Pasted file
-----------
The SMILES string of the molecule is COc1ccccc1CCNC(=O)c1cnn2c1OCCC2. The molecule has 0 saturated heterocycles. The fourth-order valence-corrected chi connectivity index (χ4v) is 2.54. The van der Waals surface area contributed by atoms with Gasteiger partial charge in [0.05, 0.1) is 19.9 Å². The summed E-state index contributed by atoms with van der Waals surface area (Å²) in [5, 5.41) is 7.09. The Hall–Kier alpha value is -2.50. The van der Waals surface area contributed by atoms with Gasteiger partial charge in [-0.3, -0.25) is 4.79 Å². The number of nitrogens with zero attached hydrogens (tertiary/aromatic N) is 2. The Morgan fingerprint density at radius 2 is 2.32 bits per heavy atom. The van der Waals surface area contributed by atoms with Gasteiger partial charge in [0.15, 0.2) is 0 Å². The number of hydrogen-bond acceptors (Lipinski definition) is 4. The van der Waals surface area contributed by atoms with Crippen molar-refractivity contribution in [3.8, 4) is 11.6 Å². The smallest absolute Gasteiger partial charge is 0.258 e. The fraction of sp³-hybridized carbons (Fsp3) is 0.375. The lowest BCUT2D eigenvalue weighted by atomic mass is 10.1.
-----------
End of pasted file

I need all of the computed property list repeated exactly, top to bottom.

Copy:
The SMILES string of the molecule is COc1ccccc1CCNC(=O)c1cnn2c1OCCC2. The molecule has 0 saturated heterocycles. The fourth-order valence-corrected chi connectivity index (χ4v) is 2.54. The van der Waals surface area contributed by atoms with Gasteiger partial charge in [0.05, 0.1) is 19.9 Å². The summed E-state index contributed by atoms with van der Waals surface area (Å²) in [5, 5.41) is 7.09. The Hall–Kier alpha value is -2.50. The van der Waals surface area contributed by atoms with Gasteiger partial charge in [-0.3, -0.25) is 4.79 Å². The number of nitrogens with zero attached hydrogens (tertiary/aromatic N) is 2. The Morgan fingerprint density at radius 2 is 2.32 bits per heavy atom. The van der Waals surface area contributed by atoms with Gasteiger partial charge in [0.15, 0.2) is 0 Å². The number of hydrogen-bond acceptors (Lipinski definition) is 4. The van der Waals surface area contributed by atoms with Crippen molar-refractivity contribution in [3.8, 4) is 11.6 Å². The smallest absolute Gasteiger partial charge is 0.258 e. The fraction of sp³-hybridized carbons (Fsp3) is 0.375. The lowest BCUT2D eigenvalue weighted by atomic mass is 10.1.